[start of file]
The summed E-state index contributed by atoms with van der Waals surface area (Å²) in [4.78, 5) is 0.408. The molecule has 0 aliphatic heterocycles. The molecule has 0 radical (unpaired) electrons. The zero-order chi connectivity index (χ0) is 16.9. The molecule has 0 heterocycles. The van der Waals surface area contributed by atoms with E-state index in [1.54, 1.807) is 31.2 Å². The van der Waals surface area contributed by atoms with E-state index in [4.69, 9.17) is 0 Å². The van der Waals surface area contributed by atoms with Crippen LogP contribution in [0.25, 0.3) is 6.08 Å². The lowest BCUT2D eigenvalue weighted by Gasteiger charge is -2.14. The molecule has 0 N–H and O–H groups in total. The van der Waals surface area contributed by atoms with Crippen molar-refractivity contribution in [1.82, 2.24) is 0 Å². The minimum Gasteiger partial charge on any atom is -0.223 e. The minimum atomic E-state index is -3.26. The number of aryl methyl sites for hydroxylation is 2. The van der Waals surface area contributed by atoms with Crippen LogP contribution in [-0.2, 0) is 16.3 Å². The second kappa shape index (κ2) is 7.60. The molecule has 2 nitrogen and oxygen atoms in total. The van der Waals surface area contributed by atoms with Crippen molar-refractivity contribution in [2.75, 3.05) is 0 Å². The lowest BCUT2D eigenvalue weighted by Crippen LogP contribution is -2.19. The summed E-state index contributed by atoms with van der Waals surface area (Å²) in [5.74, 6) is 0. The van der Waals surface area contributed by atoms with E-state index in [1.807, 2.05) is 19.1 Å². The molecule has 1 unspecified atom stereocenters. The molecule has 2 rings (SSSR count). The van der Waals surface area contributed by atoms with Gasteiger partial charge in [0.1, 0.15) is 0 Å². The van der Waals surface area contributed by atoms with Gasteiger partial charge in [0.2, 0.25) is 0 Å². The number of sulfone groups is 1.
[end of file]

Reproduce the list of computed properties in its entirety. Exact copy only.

The summed E-state index contributed by atoms with van der Waals surface area (Å²) in [4.78, 5) is 0.408. The molecule has 0 aliphatic heterocycles. The molecule has 0 radical (unpaired) electrons. The zero-order chi connectivity index (χ0) is 16.9. The molecule has 0 heterocycles. The van der Waals surface area contributed by atoms with E-state index in [1.54, 1.807) is 31.2 Å². The van der Waals surface area contributed by atoms with E-state index in [4.69, 9.17) is 0 Å². The van der Waals surface area contributed by atoms with Crippen LogP contribution in [0.25, 0.3) is 6.08 Å². The lowest BCUT2D eigenvalue weighted by Gasteiger charge is -2.14. The molecule has 0 N–H and O–H groups in total. The van der Waals surface area contributed by atoms with Crippen molar-refractivity contribution in [1.82, 2.24) is 0 Å². The minimum Gasteiger partial charge on any atom is -0.223 e. The minimum atomic E-state index is -3.26. The number of aryl methyl sites for hydroxylation is 2. The van der Waals surface area contributed by atoms with Crippen LogP contribution in [-0.2, 0) is 16.3 Å². The second kappa shape index (κ2) is 7.60. The molecule has 2 nitrogen and oxygen atoms in total. The van der Waals surface area contributed by atoms with Crippen molar-refractivity contribution in [2.75, 3.05) is 0 Å². The lowest BCUT2D eigenvalue weighted by Crippen LogP contribution is -2.19. The summed E-state index contributed by atoms with van der Waals surface area (Å²) in [5.74, 6) is 0. The van der Waals surface area contributed by atoms with E-state index in [1.807, 2.05) is 19.1 Å². The molecule has 1 unspecified atom stereocenters. The molecule has 2 rings (SSSR count). The van der Waals surface area contributed by atoms with Gasteiger partial charge in [0.1, 0.15) is 0 Å². The van der Waals surface area contributed by atoms with Gasteiger partial charge in [0.2, 0.25) is 0 Å². The number of sulfone groups is 1.